It wasn’t my first trip to California, and my friend wanted to show me a good time. So, after driving 22 hours, without out any time out for sleep I found my self in the back seat of someone’s car with a load of kids heading for Tijuana. We drove to the boarder, parked the car and walked across the boarder. We walked past the little kids selling Chicklets on the street. We walked past the vendors and panhandlers and we found the taxi stand. My host had been here before, and they knew exactly where they wanted to go. We piled into the taxi and I soon found myself, in a groggy state entering a Mexican Bar by the name of “el Tunnel.” Or, the English translation “The Tunnel.” The gimmick was that everyone needed to walk over a suspension bridge through a dark tunnel to get into the bar, hence the name.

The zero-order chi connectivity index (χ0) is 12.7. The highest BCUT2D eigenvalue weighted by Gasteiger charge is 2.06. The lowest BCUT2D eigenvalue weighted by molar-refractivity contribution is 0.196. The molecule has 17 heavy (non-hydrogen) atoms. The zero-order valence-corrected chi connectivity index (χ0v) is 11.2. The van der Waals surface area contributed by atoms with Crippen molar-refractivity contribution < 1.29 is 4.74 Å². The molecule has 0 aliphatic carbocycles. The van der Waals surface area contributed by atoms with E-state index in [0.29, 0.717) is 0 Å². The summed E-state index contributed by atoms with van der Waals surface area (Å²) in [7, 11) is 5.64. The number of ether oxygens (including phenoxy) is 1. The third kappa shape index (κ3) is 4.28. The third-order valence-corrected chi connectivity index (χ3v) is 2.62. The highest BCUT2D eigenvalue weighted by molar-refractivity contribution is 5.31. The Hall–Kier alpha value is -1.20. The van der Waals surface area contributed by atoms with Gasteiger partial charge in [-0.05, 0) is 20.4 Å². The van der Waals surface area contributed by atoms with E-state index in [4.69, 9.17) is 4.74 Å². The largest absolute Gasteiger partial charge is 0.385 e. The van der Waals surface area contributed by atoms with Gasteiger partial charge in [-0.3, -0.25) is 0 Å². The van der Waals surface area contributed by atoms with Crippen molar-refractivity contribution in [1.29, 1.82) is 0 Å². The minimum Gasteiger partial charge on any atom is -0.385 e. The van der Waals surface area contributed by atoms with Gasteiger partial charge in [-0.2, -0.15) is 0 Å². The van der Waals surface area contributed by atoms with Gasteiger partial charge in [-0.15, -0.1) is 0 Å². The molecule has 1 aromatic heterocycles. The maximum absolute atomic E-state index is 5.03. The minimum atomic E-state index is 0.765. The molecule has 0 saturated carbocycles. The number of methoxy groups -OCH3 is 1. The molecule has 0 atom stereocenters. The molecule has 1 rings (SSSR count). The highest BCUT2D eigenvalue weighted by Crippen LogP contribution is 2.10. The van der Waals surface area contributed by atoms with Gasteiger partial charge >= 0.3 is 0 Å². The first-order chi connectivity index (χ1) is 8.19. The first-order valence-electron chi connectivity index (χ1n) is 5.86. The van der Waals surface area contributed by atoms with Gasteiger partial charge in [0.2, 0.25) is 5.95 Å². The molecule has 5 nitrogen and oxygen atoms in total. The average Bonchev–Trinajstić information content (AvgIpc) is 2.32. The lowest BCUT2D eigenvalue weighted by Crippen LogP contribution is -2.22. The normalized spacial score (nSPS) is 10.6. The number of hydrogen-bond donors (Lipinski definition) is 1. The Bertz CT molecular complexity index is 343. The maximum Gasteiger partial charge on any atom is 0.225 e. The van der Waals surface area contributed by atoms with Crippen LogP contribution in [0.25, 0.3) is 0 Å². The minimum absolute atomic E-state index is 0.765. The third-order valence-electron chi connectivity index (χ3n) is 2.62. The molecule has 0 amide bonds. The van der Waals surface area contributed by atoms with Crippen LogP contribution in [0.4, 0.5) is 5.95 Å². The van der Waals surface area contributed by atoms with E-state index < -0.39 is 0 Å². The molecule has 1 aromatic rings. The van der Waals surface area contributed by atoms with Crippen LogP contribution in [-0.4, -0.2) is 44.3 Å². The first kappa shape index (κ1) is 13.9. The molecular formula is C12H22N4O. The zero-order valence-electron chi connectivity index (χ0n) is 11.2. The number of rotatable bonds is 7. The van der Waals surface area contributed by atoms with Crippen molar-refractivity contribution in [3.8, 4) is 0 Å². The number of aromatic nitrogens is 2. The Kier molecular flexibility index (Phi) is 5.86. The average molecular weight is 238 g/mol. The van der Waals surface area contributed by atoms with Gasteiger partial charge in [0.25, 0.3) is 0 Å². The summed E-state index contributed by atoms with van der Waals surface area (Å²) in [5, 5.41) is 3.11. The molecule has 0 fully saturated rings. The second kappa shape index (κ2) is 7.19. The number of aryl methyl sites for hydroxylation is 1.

One might wonder why these college students wanted to go to a foreign country just to go to a bar. After all, my friend and I were over 21 by that time, although I don’t know the ages of my other hosts. Many college kids from San Diego had flocked to Tijuana to go drinking, because of the lower drinking age. Of course this was twenty years ago, so I don’t know what the laws are today. But, besides the drinking age issue, there were certainly many cultural reasons to go to Tijuana, or Mexico in general. However, Tijuana might not be the best place to witness Mexican culture.